There is a new collaboration under way, which is community driven, international in scope, and will be an invaluable resource for the entire digital library community. The Unified Digital Formats Registry is a project with the ambitious goal of providing online access and open information sharing for the entire range of digital format information.
A key milestone in this project was achieved earlier this spring, with a meeting of all the UDFR stakeholders held here at the Library of Congress. A lot of work has been done leading up to this point, but this was the first time all the participants met for discussion face to face. Eighteen different cultural heritage organizations were represented, including archival, technical and government organizations from the U.S. and abroad.
The goals for this meeting were no less than the following: identification of major technical requirements, agreement on data modeling process, agreement on overall project plan, and laying the groundwork for UDFR as an ongoing service.
So how far did they get towards meeting these goals? I asked Leslie Johnston, Chief of Repository Development here, and the LC representative for this project. We made significant progress in tackling these items, providing the project team with the international community guidance they needed to create the initial implementation. The community is very engaged in the process and with the proposed results.
UDFR is an outgrowth of two other similar format projects: GDFR and PRONOM, which have now been folded into the general UDFR effort. There are other resources available, such as the existing digital formats guide from the Library of Congress, which documents the specifications for more than 100 formats. The UDFR aims to consolidate all such existing information into an open source format, interactive for both tools and people, and to include the status, who created it, and what applications use any given format. This resource covers a lot of territory in the digital library community, and could be used for digital preservation, curation and repository operation.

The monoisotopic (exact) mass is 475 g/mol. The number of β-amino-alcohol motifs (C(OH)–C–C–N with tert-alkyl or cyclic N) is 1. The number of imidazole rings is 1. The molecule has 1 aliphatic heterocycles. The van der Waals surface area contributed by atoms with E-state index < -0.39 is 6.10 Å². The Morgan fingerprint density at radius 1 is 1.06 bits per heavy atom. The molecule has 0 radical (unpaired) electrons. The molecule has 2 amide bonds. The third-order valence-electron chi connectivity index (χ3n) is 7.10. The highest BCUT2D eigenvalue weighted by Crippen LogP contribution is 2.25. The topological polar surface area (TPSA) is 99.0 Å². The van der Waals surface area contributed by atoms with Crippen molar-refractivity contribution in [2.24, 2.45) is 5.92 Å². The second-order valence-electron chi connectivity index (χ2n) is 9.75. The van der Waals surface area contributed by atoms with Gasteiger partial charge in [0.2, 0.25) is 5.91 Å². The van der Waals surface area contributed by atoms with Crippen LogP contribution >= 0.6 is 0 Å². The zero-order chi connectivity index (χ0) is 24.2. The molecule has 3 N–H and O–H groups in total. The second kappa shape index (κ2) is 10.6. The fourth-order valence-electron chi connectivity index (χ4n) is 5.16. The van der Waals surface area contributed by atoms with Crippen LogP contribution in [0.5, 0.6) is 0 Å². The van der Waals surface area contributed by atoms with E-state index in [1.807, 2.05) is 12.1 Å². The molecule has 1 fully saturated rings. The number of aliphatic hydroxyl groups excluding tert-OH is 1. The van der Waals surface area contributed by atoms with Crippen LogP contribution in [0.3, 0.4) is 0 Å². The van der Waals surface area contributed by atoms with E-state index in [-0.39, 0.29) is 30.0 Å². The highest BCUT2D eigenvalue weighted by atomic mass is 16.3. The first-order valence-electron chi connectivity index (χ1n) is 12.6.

To illustrate how this might be useful, Johnston provides an example: Say the archive of a famous writer was written with an obsolete program, such as WordStar, which would need to be either rendered for use, or migrated to a more current system. So, a decision would have to be made on which program or tool would be used to extract the information from the archive. Johnston notes, UDFR will provide the documentation to help make the decisions, and be incorporated into the tools themselves to make preservation format analysis and action easier.
NDIIPP has provided funding to cover one year of technical development work, which will be carried out by the University of California Curation Center, at the California Digital Library. The next major goal for the project is to roll out a prototype open source, technical framework, which is due out soon, and which CDL is currently developing. Johnston says We are thrilled to be supporting the development of this and are looking forward to seeing this take shape.
We will post more on UDFR in the future, as the project progresses.